Remember way back when when several states tried to ban “rbGH-free” claims on dairy? This was a few years ago now. Monsanto, who owned rbGH at the time, helped found a group of rbGH-loving dairy farmers called AFACT. AFACT then pushed to ban any label claims telling consumers which milk came from cows that had not been treated with rbGH. Naturally, that sparked tons of consumer outrage, and ultimately AFACT was unsuccessful in most states where they tried this.
Save for Ohio. Ohio was the one last state where it looked like they might win. Ultimately the fight went to the courts. But yesterday brought BIG news of a court decision in Ohio. The less significant news out of the court is that milk in Ohio can still say “rbGH-free” but it must also contain an FDA disclaimer saying “[t]he FDA has determined that no significant difference has been shown between milk derived from rbST-supplemented and non-rbST-supplemented cows.”
Now, here’s the BIG news. The court challenged the FDA’s finding that there is “no measurable compositional difference” between milk from rbGH-treated cows and milk from untreated cows. According to those who have worked on this issue for nearly two decades now (maybe more), the FDA’s claim that there was no compositional difference between milk from rbGH-treated and untreated cows was THE MAJOR roadblock to any good regulation. And the court finally struck it down, citing three reasons why the milk differs:
- Increased levels of the hormone IGF-1;
- A period of milk with lower nutritional quality during each lactation; and
- Increased somatic cell counts (i.e. more pus in the milk).
Below, you will find the exact language of the court’s ruling. The testimony submitted to the FDA’s Veterinary Medicine Advisory Committee all the way back in 1993 by Michael Hansen, Senior Scientist at Consumers’ Union can be read here. Amazing how it only took 17 years to get the truth legally recognized.
The ruling said:
The district court held that the composition claims were inherently misleading because ‘they imply a compositional difference between those products that are produced with rb[ST] and those that are not,’ in contravention of the FDA’s finding that there is no measurable compositional difference between the two. This conclusion is belied by the record, however, which shows that, contrary to the district court’s assertion, a compositional difference does exist between milk from untreated cows and conventional milk (“conventional milk,” as used throughout this opinion, refers to milk from cows treated with rbST). As detailed by the amici parties seeking to strike down the Rule, the use of rbST in milk production has been shown to elevate the levels of insulin-like growth factor 1 (IGF-1), a naturally-occurring hormone that in high levels is linked to several types of cancers, among other things. The amici also point to certain studies indicating that rbST use induces an unnatural period of milk production during a cow’s “negative energy phase.” According to these studies, milk produced during this stage is considered to be low quality due to its increased fat content and its decreased level of proteins. The amici further note that milk from treated cows contains higher somatic cell counts, which makes the milk turn sour more quickly and is another indicator of poor milk quality. This evidence precludes us from agreeing with the district court’s conclusion that there is no compositional difference between the two types of milk. In addition, and more salient to the regulation of composition claims like “rbST free,” the failure to discover rbST in conventional milk is not necessarily because the artificial hormone is absent in such milk, but rather because scientists have been unable to perfect a test to detect it. [emphasis added]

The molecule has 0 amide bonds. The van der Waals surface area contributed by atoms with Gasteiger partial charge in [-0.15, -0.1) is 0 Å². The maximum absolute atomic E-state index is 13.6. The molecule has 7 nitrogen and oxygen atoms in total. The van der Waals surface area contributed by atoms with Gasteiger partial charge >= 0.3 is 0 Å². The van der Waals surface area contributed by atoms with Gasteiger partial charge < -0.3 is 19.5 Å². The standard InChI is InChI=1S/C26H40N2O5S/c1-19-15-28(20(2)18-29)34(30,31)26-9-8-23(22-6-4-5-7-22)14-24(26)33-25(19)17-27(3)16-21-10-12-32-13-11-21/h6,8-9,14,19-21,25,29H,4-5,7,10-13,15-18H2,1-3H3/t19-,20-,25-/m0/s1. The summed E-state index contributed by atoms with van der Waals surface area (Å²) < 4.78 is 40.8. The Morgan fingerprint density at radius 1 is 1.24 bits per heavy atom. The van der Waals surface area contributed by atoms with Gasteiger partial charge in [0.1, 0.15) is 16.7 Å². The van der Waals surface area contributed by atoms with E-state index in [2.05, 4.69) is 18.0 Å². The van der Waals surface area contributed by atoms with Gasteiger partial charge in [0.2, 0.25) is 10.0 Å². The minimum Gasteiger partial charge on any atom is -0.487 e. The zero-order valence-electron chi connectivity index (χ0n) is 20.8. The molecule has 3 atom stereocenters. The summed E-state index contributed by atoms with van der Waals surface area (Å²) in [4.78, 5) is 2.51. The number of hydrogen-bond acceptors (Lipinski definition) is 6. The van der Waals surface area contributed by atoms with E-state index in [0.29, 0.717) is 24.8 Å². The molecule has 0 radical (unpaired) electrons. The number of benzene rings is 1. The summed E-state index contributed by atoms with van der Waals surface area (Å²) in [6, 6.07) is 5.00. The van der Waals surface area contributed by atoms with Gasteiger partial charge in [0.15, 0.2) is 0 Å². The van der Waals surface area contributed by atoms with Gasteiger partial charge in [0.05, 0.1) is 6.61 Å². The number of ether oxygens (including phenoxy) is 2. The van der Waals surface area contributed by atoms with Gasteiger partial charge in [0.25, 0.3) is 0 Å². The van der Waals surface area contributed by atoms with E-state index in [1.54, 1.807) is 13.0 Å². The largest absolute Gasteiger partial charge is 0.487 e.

Originally published on La Vida Locavore